detective

Book Review: The Silent Patient

I’m really glad I found this book – it was almost perfect for me! The narrator, Theo Faber, is a forensic psychotherapist, which is what I’m studying at uni starting this September! I will admit this possibly made the job out to be a lot more exciting and dramatic than it often is in reality, but pretty much every book on this topic does the same thing. It did include a fair amount of subject-specific terminology which I appreciated, but not so much that it was overwhelming or too much like a textbook.

I’m not going to discuss the plot much at all, as a) it’s really quite confusing, and b) I don’t want to ruin it at all for any potential readers. The bare bones of this is basically Theo working with Alicia Berenson, who was charged for the murder of her husband, but hasn’t talked since the day of his death. It’s almost a detective novel – Theo wants to find out what really happened, and why. At the same time, Theo has things going on in his personal life, and in his spare time he also follows ‘leads’ regarding Alicia’s case – her friends, family. It becomes more than just therapy, for sure.

As expected, there are twists and shocking discoveries – but I really did not expect one of these in particular. I found it fantastic; not cheesy or predictable at all.

Thank you to the author/publisher for accepting my request to read and review this book

My only criticisms are a few typos – which may be due to my copy only being an ARC – as well as the fact that some aspects were perhaps a bit overly dramatic. Theo’s actions at one point are really quite… drastic. Unbelievable, almost. But then, I suppose some people do handle things in similar ways.

4.5 stars for The Silent Patient.

Advertisements

Book Review: Thy Killer’s Keeper

You’d be forgiven for believing this is an ordinary detective novel. I thought it was throughout most of the book, honestly. But there are some vital and very unique aspects that are definitely science-fiction, even bordering on paranormal.

Detective John Salton is sent to work on a homicide case near Eureka. The case has no clear links to previous cases, but John is certain that it is the work of the same killer of almost a dozen other cases over the past nine years. The only link is the killer’s strange, morbid sense of curiosity – expressed through acts of violence toward the victim after they’re already dead.

At the same time, John is visiting his autistic son at the new care centre in Eureka. He admits to his partner, Ruby, that he believes the death of his wife – perpetrated by his own son – was also somehow caused by this same serial killer. But how is that possible?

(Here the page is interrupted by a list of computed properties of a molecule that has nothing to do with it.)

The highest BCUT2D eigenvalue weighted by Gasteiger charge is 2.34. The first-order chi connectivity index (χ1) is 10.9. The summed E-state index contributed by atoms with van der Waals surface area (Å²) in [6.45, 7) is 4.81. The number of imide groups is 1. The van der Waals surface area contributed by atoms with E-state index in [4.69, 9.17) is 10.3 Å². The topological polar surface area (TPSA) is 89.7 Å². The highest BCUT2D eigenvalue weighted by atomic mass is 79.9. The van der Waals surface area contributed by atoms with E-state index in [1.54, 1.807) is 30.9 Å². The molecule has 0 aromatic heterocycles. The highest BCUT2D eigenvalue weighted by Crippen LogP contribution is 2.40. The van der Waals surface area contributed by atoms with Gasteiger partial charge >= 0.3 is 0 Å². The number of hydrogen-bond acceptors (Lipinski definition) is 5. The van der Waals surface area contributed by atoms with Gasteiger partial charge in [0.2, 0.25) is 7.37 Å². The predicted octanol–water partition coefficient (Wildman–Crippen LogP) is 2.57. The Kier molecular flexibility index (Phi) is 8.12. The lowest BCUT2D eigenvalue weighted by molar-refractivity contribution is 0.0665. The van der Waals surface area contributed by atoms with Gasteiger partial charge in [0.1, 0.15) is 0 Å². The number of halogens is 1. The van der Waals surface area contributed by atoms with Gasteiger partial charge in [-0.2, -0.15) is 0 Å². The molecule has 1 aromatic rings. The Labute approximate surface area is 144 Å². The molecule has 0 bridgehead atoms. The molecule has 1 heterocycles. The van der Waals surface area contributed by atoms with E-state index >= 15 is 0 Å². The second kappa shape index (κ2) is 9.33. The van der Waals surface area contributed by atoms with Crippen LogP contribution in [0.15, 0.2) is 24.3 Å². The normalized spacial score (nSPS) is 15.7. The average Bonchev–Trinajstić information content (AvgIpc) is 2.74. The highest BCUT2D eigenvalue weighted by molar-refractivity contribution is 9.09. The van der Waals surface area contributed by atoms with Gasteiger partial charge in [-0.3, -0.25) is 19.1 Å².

This was truly exciting and intriguing throughout, and I was always waiting to see what happened next. Links to the fertility clinic were soon suggested, which added even more intrigue and excitement. It was superbly clever and incredibly unique. I’ve certainly not come across anything like this before.

At the end especially, the sci-fi elements became almost overpowering. It stopped feeling like so much of a deterctive/crime novel and more of a paranormal thriller or something. I personally thought it was a bit too paranormal, too far-fetched almost. But again, it was well thought out and clever. Though some parts were not particularly well explained in my opinion and kind of went over my head, honestly.

There were a fair few typos and spelling mistakes, such as names being spelled differently, which gave the novel a bit of an amateurish feel. I received an ARC though (thanks to Hidden Gems), and so the final publication may not include so many mistakes.

I thoroughly enjoyed the detective side of this novel, but the sci-fi aspects became a bit too overwhelming. 3.5 stars.

 

Book Review: Two Skies Before Night

A huge thanks to Hidden Gems for providing me with a copy of this book in return for my review.

At first I thought this was a detective novel, but I soon realised that it was far more sci-fi than I anticipated. This combination of science fiction and detective elements was really unique and honestly, I loved it.

Initially, Detective Lang is working on a double murder case. It seemed quite simple at first, if a bit strange what with all the bizarre descriptions of characters. It got a bit confusing when Lang began commenting on the ‘undersky’ and people from ‘Above’ and ‘Below’, but I soon figured it out. All these different elements made a thoroughly intriguing story, and things I didn’t think were important at first turned out to hold quite a deal of significance.

The Powers were really interesting. The few that were described were so strange, and I loved them. The few times these Powers interected with citizens of the City were strange, too, and I was really intrigued to see what the Powers actually did. They were like gods, feared but almost worshipped by everyone. I would have liked to find out a bit more about them – perhaps there will be a sequel that will reveal more.

There are a lot of intertwining details, which I always appreciate. It was definitely a unique story, with a lot of exciting moments and unexpected discoveries.

One issue I had with this book was that there were a few mistakes, misplaced commas and so on. The copy I received was a review copy, so I can’t be sure whether these mistakes are in the final publication, but I thought I should point them out just in case.

Overall, this was a really interesting book and I thoroughly enjoyed reading it. 4 out of 5 stars.

Book Review: I Know You Know

A massive thanks to Edelweiss+ for giving me the opportunity to read this book.

Two young boys were murdered in 1996. Twenty years later, their best friend is revisiting the case in his own podcast. The man convicted of the murders has killed himself, and one reporter has published an article questioning the reliabilty of his conviction.

I would summarise the plot a bit more, but it’s really quite complicated. There are so many twists and turns, and little details that link together. The best way to understand abd appreciate these things is to read it yourself.

I really, really enjoyed this. The links that are uncovered throughout are fantastic. It was really interesting to see different sides of the story, too – we follow Detective Fletcher when he first works on the murder case, as well as twenty years later when the case is revisited. We also follow the friend of the boys, Cody Swift, as he produces his podcast, as well as one of the boys’ mother, Jess, as she struggles to hold her new family together. The different angles really made this unique and exciting. When new information is uncovered, it made me look at certain characters in a whole new way. Characters I initially liked turned out to be pretty horrible in reality.